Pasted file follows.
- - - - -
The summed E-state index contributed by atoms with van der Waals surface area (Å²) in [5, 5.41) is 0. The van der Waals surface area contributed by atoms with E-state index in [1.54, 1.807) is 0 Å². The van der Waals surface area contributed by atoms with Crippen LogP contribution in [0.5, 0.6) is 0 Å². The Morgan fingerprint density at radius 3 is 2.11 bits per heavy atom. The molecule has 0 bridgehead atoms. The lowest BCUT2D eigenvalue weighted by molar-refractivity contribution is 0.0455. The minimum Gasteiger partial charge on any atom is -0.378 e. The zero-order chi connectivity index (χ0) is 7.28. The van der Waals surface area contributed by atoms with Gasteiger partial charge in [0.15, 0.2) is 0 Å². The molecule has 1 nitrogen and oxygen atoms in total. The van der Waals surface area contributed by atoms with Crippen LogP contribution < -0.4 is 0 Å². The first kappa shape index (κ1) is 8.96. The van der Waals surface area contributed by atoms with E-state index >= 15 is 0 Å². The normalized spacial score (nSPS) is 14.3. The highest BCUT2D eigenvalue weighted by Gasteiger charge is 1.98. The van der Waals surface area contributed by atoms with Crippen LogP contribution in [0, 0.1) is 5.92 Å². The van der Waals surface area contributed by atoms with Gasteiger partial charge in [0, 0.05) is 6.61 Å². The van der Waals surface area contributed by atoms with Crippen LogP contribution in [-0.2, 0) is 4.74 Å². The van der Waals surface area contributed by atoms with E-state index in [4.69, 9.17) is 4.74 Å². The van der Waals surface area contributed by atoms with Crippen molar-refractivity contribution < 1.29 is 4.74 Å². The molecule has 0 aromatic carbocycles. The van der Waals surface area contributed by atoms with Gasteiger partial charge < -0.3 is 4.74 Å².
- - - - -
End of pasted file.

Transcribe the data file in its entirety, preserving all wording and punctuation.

The summed E-state index contributed by atoms with van der Waals surface area (Å²) in [5, 5.41) is 0. The van der Waals surface area contributed by atoms with E-state index in [1.54, 1.807) is 0 Å². The van der Waals surface area contributed by atoms with Crippen LogP contribution in [0.5, 0.6) is 0 Å². The Morgan fingerprint density at radius 3 is 2.11 bits per heavy atom. The molecule has 0 bridgehead atoms. The lowest BCUT2D eigenvalue weighted by molar-refractivity contribution is 0.0455. The minimum Gasteiger partial charge on any atom is -0.378 e. The zero-order chi connectivity index (χ0) is 7.28. The van der Waals surface area contributed by atoms with Gasteiger partial charge in [0.15, 0.2) is 0 Å². The molecule has 1 nitrogen and oxygen atoms in total. The van der Waals surface area contributed by atoms with Crippen LogP contribution < -0.4 is 0 Å². The first kappa shape index (κ1) is 8.96. The van der Waals surface area contributed by atoms with E-state index >= 15 is 0 Å². The normalized spacial score (nSPS) is 14.3. The highest BCUT2D eigenvalue weighted by Gasteiger charge is 1.98. The van der Waals surface area contributed by atoms with Crippen LogP contribution in [0, 0.1) is 5.92 Å². The van der Waals surface area contributed by atoms with Gasteiger partial charge in [0, 0.05) is 6.61 Å². The van der Waals surface area contributed by atoms with Crippen LogP contribution in [-0.2, 0) is 4.74 Å². The van der Waals surface area contributed by atoms with E-state index in [4.69, 9.17) is 4.74 Å². The van der Waals surface area contributed by atoms with Crippen molar-refractivity contribution < 1.29 is 4.74 Å². The molecule has 0 aromatic carbocycles. The van der Waals surface area contributed by atoms with Gasteiger partial charge < -0.3 is 4.74 Å².